Thank you to all of the people who have made the past seven years possible, from our fantastic staff to our business partners to our referral partners to our clients. You have made every day great and I can’t thank you enough for all helping to make the dream I had as a high school kid a reality.

…now let’s see what the next 7 years brings us!

5 Years and Counting
April 5, 2010

My five year anniversary with Randolph Sterling came and went on April Fool’s Day. For those who know me well, they might say “How appropriate.” However, I would say “How Incredible!”

My career with Randolph Sterling began as I was looking for a fresh opportunity.  The company offered me unlimited growth potential and a completely different career path, however I recall feeling hesitant to leave a position and company where I had built a solid foundation. Would a young company like Randolph Sterling really be a good fit for me, would I be successful? I was unsure of how it would all work out but I decided on a leap of faith.

Admittedly, my first year or so was a bit of a rollercoaster. There were highs and moderate lows in my learning curve, but what grew and became a certainty for me was my passion for what I was doing, and that I was pretty good at it! I no longer wondered is this the right place for me or can I succeed, but instead began thinking in terms of how far can I go and how much can I do. I truly believe in this company and all that we can do for our clients. With Rich Burghgraef’s patience and guidance I found my stride and began to share his vision for the company and future.

Today, I review the past five years. I’ve seen our company grow from a select group of Illinois based clients to a nationwide company with a vastly increasing client base. Our second office location opened in 2009 in North Carolina along with the addition of several staff members to handle sales management and inside and outside sales. In 2010 we have increased our staff size yet again and are continually adding new and valuable services for our clients, allowing me to take on even more of a managerial role where I am greatly involved in the decisions that are made for the direction of our growth.

Looking back I am amazed and proud of not only my accomplishments and growth within the company but in the company itself.

I will part with my final thought: to have survived the past 5 years with a Yankees fan alone is a feat in itself.  If I can do that, imagine what the next 5 years will bring!

You Don’t Have to be a Basketball Superpower to be Successful
March 24, 2010

Well, it’s that time of year again.  March Madness, to many sports fans, is the best season of them all.  Numerous games over a three week period, every game means something, loser leaves town, the highest high and the lowest low, and players shedding tears, some for joy, most for sorrow.  If you like sports, it’s hard not to get a lot of enjoyment out of the tournament.

Everyone has their favorite team, but I always enjoy watching a mid size school, where kids go to get an education, beating one of the powerhouses.  If your favorite team is Kentucky, Kansas (too bad), or Duke (which is mine), you know that they are going to have a pretty good year and be in the tournament.  But imagine what it is like to be a Cornell or a Northern Iowa fan.  The excitement because not only are they are there, but they are winning games.  My daughter was in Iowa over the weekend and she said the whole state is going crazy.  All you heard about was Northern Iowa.

Now, you may be asking yourself where am I going with this?  How does this relate to business?  Go with me on this…..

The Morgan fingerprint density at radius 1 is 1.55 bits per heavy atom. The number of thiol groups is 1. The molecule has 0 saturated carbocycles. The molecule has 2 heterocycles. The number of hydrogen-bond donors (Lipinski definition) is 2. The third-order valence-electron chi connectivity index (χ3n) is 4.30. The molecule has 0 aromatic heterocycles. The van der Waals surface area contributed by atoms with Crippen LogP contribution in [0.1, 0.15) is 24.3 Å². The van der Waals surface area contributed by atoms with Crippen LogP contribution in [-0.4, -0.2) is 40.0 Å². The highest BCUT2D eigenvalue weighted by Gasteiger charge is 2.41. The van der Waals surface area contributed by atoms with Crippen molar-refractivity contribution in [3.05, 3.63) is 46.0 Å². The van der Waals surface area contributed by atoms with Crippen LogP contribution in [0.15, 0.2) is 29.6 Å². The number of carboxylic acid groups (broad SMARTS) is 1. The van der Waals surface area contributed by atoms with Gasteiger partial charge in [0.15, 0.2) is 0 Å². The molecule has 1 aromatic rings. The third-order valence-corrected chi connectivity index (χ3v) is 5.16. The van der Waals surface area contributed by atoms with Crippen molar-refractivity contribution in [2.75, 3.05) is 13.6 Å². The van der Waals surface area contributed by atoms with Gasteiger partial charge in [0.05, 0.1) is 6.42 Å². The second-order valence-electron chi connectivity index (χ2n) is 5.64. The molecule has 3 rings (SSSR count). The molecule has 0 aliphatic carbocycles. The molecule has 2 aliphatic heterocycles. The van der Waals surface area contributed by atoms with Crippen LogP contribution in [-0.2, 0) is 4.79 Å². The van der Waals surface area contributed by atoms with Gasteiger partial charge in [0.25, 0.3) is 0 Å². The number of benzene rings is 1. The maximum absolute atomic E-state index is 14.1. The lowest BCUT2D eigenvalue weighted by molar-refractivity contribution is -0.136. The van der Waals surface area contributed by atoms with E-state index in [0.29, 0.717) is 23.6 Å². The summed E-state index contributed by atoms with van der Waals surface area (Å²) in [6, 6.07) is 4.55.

These other schools are proving that you don’t have to be a basketball superpower to be successful.  These smaller schools may not have the biggest recruiting budget or the best facilities in the world or are able to attract a player that only plans on being in school for one year before moving on to the NBA.  Yet, the Cornell’s of the world can be successful.  Maybe you have to think a little more and do things in a smaller scale, but do it right and you can come out on top.

Not every company can be AT&T, Shell Oil, or Microsoft.  These are the powerhouses.  Most companies are like Cornell and Northern Iowa.  They may not have the largest budgets or the newest manufacturing facility or office building, but they can certainly compete with the big boys, even beating them from time to time.  It may not be easy, but it is done every day.  Take a good product/service, team it with a modest budget, good management from the top and a top effort by the employees and you have yourself a winner.

I have found that to be successful you have to think that way.  Just because you are a smaller company doesn’t mean that you don’t do things the right way.  Your marketing, product, approach all have to be first class.  The difference might be that you don’t do as much as the AT&T’s of the world.  Cut back on quantity, not quality.  That goes from the product, to the packaging, to how we interact with our customers.

How do you interact with your current and potential customers?  I don’t mean your top 10 customers, but all of the others.   Do you interact with them as much as you should?  The Pfizer Pharmaceuticals of the world have two sales forces that call on the same doctor, just to get that much more selling time with the physicians.  I don’t know too many companies that can do that.

If your sales force is you, if it is small, if it is too busy to meet new clients, if you don’t really know what your sales people are doing, you may need a little assistance in getting in front of your customers and potential clients as often as you should.  Many companies are now outsourcing in a number of departments.  You can outsource your HR department.  I know of companies that don’t even touch the product they sell.  The manufacturing, packaging and shipping are all outsourced.  That goes for your sales efforts as well.  At Randolph Sterling, we can be the added sales force, interacting with your potential customers that you don’t have the time to see.  We can relieve you of the stress of doing lead generation.  We will report to you exactly what we do each week so you would know exactly what is going on.

If you have sales people with little guidance, we offer our sales management services as well.

You may not be Kentucky, or Duke or Kansas.  Few of us are.  However, if your goal is to become a Cornell or St. Mary’s, we can certainly assist your company in reaching that level.